Andy Serkis to direct rival Jungle Book movie

    Disney has cast a 10-year-old New Yorker as Mowgli in the studio's remake of The Jungle Book.

    Neel Sethi, who has no previous professional acting experience, will be the only actor to appear on-screen in the mixed live-action and animation movie. The other animals in the Indian jungle will be created in CGI. Sethi was picked from thousands of children who auditioned in the US, Canada and the UK.

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    Cumberbatch is to voice the purring baddie in Serkiss version of The Jungle Book, which competes with Jon Favreaus alternate take, in which Elba plays Mowglis arch-enemy

    Benedict Cumberbatch will voice the villainous tiger Shere Khan in Andy Serkiss version of the Jungle Book, one of two competing takes on the iconic Rudyard Kipling tale being put together in Hollywood.

    Serkis is making his directing debut on Warner Bross reimagination of Kiplings 1894 fable, which will arrive in cinemas on 21 October 2016. A separate version from Disney, with Jon Favreau in charge of the cameras and Idris Elba lined up to voice Shere Khan, is due 12 months earlier.

    Shere Khan, a nefarious man-eating tiger who views Kiplings hero Mowgli as his lifelong enemy, was voiced by George Sanders in Disneys animated 1967 musical version of The Jungle Book, thus far the most famous incarnation. Both new films appear to be based largely on the chapter Mowgli and his Brothers in Kiplings book, which has traditionally been used as the source material for a number of Hollywood adaptations over the years.

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    Actors will voice Bagheera and Kaa in Andy Serkis's directorial debut, alongside Naomie Harris and Benedict Cumberbatch

    When Hollywood powerhouse Disney cast Bill Murray, Christopher Walken, Idris Elba and Ben Kingsley in its forthcoming remake of The Jungle Book, not to mention Oscar-winner Lupita Nyong'o and Avengers star Scarlett Johansson, the studio most likely expected the makers of a proposed rival version to blink and down tools. Now it appears the studio may have not quite realised who they were dealing with, after Britain's Andy Serkis named a cavalcade of A-list stars, including Christian Bale, Cate Blanchett, Naomie Harris and Benedict Cumberbatch, on his team for the upcoming The Jungle Book: Origins, which is being backed by rival firm Warner Bros.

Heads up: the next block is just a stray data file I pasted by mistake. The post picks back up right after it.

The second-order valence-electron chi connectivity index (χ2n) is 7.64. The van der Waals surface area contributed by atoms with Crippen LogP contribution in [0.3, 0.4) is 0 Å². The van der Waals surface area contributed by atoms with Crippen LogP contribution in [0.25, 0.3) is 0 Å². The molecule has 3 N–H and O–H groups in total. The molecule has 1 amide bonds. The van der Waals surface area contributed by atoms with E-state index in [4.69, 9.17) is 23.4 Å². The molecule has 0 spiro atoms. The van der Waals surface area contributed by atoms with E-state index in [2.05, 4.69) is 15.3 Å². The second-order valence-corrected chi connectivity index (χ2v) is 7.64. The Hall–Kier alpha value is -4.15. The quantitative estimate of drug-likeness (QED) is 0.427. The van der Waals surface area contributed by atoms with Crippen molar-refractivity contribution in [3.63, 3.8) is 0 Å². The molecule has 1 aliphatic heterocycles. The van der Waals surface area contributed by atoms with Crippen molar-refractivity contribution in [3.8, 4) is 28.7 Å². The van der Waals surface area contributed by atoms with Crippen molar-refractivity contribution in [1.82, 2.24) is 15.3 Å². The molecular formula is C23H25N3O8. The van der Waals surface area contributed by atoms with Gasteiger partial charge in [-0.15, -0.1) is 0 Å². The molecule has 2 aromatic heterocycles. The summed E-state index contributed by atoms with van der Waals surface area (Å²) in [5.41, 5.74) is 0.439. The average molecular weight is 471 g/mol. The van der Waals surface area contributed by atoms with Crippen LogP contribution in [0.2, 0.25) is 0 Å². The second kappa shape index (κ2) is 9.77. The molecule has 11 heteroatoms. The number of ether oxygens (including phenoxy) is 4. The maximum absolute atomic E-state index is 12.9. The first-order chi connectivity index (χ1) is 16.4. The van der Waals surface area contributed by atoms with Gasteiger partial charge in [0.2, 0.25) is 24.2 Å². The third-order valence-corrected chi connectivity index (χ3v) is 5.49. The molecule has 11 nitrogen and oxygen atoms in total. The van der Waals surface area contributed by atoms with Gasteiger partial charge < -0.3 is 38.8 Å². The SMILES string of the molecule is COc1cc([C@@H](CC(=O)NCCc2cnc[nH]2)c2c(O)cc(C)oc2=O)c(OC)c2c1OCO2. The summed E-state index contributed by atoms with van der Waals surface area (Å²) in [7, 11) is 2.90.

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    It is October 1909 and Rudyard Kipling, Britains first author to win the Nobel prize, is writing to his son, who is away at public school. Setting pen to paper at Batemans, his home in Burwash, Sussex, Kipling said: Dear old man. It has been a gay and hectic week. When I left my fathers house on Tuesday at 10am it was raining awfully, and it never stopped for an instant all the way.

    One hundred and twenty-eight miles of motoring in a downpour that wetted  everything to the skin. The motor came back to Batemans one solid clot of mud. Well! That was only the beginning of the  fun! I had an idea we should have a bit of a flood in the valley but I had no notion we should have the worst flood since 1852!

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    To celebrate Book Week Scotland, the creator of Katie Morag shares the books that made their mark on her when she was growing up

    Being a war baby (born in 1939) there were not many children’s books in my early childhood years. The Bible, several, some translated by my paternal missionary grandfather into Congolese dialects, were always to the fore. Add to that a strong Scottish Presbyterian and national ethic, total ignorance of the classics of Potter (Beatrix) and Eeyore et al, and this is what makes this list somewhat strange and bizarre. Maybe sad.

    1. Chicks Own annual

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    The glorious Paddington film has got us hankering for more bears in books. The Book Doctor recommends great bears in children’s fiction, from Winne-the-Pooh to Rupert!

    We went on a family outing to see the film of Paddington and all – from grandparents down to a two year old – loved it! It made us wonder about other popular bears in children’s stories. Can you give us other good books about bears?

    Bears have long been very popular in children’s books. If you forget that they are actually very big and heavy and can be very fierce, they seem to be remarkably loveable! Part of their popularity may lie in the fact that they walk on two legs and not four which makes them seem closer to humans than some other animals.